- Historic Sites
February/March 1992 | Volume 43, Issue 1
The public officials Alsop most admired were for the most part men of his own class: Robert A. Lovett, Dean Acheson, John J. McCloy, Charles Bohlen—the so-called Wise Men who first helped chart American victory in World War II and then mapped the strategies with which the Cold War was waged. They were “as selfless as men can be,” he wrote, “as trustworthy as men ever were, all totally dedicated to the American future.…”
For Alsop the Eisenhower era was a bad time. Most of his friends of more than twenty years were suddenly out of power, replaced by what he called the “eight millionaires and a plumber” who made up Ike’s cabinet. “An extreme self-righteousness prevailed” among them, he remembered. Unlike his old friends, to whom public service was the highest possible calling, “they behaved as though they were somehow sanctified because they had sacrificed their often large business jobs to serve … in Washington.”
But he reserved his greatest scorn for the singularly uncouth senator from Wisconsin, Joseph McCarthy, and several times put his own determinedly anti-Communist credentials on the line in defense of former officials with whose opinions he may not have agreed but whose patriotism he believed beyond questioning.
As Washington and the world beyond it changed, Alsop remained resolutely himself—egregious, according to his brother Stewart, in the strict sense of the term, “ ex grege , outside the flock.” “Joe is a genius,” and “like most geniuses … not easy to work with,” Stewart wrote after the two had agreed to stop trying to compose their column together. “He seemed to feel a psychic need for at least one shouting, foot-stamping row each week.” And he did not suffer those he considered fools at all. Once, when Adm. Lewis Strauss, Elsenhower’s chairman of the Atomic Energy Commission, called him in for an interview, flattered him extravagantly, and then refused to answer substantive questions, Alsop said, “In that case, Admiral, you have asked me to see you in order to waste half an hour of my time,” and stalked out of his office.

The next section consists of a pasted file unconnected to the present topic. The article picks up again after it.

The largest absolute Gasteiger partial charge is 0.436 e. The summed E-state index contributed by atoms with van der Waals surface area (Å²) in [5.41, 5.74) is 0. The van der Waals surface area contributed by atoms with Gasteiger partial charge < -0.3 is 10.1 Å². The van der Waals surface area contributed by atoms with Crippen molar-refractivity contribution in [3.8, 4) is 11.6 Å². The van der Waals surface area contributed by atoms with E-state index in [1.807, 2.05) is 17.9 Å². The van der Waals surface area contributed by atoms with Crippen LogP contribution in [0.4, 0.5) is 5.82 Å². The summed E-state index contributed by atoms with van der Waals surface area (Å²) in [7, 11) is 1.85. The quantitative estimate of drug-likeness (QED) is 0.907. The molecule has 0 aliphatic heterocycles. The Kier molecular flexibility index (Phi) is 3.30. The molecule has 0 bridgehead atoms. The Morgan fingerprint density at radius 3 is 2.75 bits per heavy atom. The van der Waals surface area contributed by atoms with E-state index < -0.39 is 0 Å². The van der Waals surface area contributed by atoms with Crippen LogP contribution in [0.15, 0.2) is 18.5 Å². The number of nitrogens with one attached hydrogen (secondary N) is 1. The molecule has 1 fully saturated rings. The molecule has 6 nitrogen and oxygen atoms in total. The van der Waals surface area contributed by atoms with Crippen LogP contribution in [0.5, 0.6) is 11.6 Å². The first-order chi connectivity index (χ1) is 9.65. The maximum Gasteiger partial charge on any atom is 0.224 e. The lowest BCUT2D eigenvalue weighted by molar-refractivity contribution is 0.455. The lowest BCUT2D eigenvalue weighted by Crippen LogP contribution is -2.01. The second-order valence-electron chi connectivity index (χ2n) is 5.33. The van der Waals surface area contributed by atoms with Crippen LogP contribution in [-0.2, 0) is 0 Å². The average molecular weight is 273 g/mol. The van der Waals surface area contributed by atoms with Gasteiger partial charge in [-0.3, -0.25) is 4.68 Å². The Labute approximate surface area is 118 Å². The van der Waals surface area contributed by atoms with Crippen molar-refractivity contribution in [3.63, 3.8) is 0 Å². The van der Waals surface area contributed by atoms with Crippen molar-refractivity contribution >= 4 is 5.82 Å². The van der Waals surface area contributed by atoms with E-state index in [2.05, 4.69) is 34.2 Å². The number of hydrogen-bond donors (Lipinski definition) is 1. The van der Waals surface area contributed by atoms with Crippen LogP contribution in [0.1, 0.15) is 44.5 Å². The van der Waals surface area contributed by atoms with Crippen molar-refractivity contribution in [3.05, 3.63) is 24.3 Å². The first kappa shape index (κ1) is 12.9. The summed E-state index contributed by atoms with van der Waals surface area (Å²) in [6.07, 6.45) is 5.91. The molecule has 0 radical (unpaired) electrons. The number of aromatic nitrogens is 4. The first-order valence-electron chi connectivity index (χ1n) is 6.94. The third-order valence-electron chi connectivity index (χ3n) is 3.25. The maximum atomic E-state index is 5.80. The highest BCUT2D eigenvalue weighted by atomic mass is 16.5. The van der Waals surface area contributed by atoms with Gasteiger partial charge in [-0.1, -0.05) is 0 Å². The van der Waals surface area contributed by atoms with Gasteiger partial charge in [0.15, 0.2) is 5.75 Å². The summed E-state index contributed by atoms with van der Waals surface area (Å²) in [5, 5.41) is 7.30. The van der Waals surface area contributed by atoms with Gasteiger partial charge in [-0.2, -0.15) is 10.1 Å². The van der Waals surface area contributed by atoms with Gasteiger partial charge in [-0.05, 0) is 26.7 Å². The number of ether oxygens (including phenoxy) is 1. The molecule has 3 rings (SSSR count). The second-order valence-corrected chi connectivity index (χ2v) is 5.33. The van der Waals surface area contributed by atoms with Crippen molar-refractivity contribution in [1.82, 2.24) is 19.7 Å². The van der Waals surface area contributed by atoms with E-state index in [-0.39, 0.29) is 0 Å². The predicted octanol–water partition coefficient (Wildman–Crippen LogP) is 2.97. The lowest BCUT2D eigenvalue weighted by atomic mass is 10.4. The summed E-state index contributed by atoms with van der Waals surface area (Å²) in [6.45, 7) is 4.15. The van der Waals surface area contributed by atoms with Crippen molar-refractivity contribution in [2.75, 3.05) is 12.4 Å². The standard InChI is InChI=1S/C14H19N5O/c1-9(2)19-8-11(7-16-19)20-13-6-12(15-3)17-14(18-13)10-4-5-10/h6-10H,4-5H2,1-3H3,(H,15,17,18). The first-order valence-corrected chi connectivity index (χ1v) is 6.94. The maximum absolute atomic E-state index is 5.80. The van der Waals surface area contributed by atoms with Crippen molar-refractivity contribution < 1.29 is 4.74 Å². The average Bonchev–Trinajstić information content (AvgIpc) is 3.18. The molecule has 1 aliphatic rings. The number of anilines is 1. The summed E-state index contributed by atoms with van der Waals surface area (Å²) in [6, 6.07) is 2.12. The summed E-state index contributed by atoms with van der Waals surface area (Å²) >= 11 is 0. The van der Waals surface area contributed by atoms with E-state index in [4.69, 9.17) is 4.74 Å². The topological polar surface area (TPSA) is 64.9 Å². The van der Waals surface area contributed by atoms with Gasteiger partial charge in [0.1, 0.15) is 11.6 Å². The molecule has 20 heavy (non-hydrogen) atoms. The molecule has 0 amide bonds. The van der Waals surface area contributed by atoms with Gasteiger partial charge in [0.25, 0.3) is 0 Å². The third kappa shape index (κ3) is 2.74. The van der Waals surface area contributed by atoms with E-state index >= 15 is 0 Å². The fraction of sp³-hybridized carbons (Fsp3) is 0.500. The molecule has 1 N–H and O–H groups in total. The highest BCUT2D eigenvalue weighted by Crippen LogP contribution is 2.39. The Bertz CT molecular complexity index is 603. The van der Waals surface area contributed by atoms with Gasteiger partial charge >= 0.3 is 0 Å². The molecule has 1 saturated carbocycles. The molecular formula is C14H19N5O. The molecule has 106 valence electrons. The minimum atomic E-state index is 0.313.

Alsop’s Law: In politics “the important thing is to be able to say ‘Most oranges are round,’ and sound as if you meant it.”
Venturing out to poll Wisconsin voters with his brother just before the Democratic primary in the icy early spring of 1960, Alsop got himself up in a vast fur hat that had been specially made for him in Paris and a voluminous, fur-lined coaching cloak that had once belonged to his grandfather. The first homeowner took one look, exclaimed, “Holy Mary Mother of God!” and slammed the door. The next was friendlier. An immigrant, she politely answered all the questions he put to her in his upper-class accent, before posing one of her own: “Ascuse me, Meester. Why you spik so broken?”
“What in heaven’s name could she have meant, Stew?” Alsop asked as they trudged to a third home. Its owner was a Lutheran who planned to vote for Hubert Humphrey, she said, because John F. Kennedy was a Catholic.
“Thank you, Madam,” Alsop said as they left. “I think you’re a GODDAMN BIGOT .”
The election of his young friend Kennedy to the Presidency restored Alsop’s spirits for a time. JFK was a man “perfectly formed to lead the United States of America,” he wrote, and he seems to have discovered in him something of the wit and good manners and built-in self-assurance of the best of those among whom he’d grown to manhood.
Kennedy’s murder devastated him: “Of the grim days that followed, I can only say that it was a shattering sensation to discover quite abruptly that one had lived the best years of one’s life between the ages of forty-eight and fifty-three. I had never known I loved the president … until I felt the impact of his death.”
The war that Kennedy left behind brought out the worst in Joseph Alsop. His tours of the Vietnam front—there were a dozen of them—were more like royal progresses than reporter’s forays, with special helicopters and full-scale military escorts laid on wherever he wished to go, and his venomous attacks on younger reporters whose understanding of what was happening turned out to be far greater than his were unworthy of him.
Alsop could see disaster coming. America could not contain the Vietnamese civil war, and in 1975, just five months before the last U.S. troops withdrew from Saigon, he discontinued his column. Thereafter he devoted himself largely to art collecting, and it is perhaps understandable that when he came to write his reminiscences, he was careful to virtually omit the last quarter of a century of his life, during which most traces of the world into which he was born seemed finally to disappear, and the men in whom he had such faith were proved little wiser than anyone else.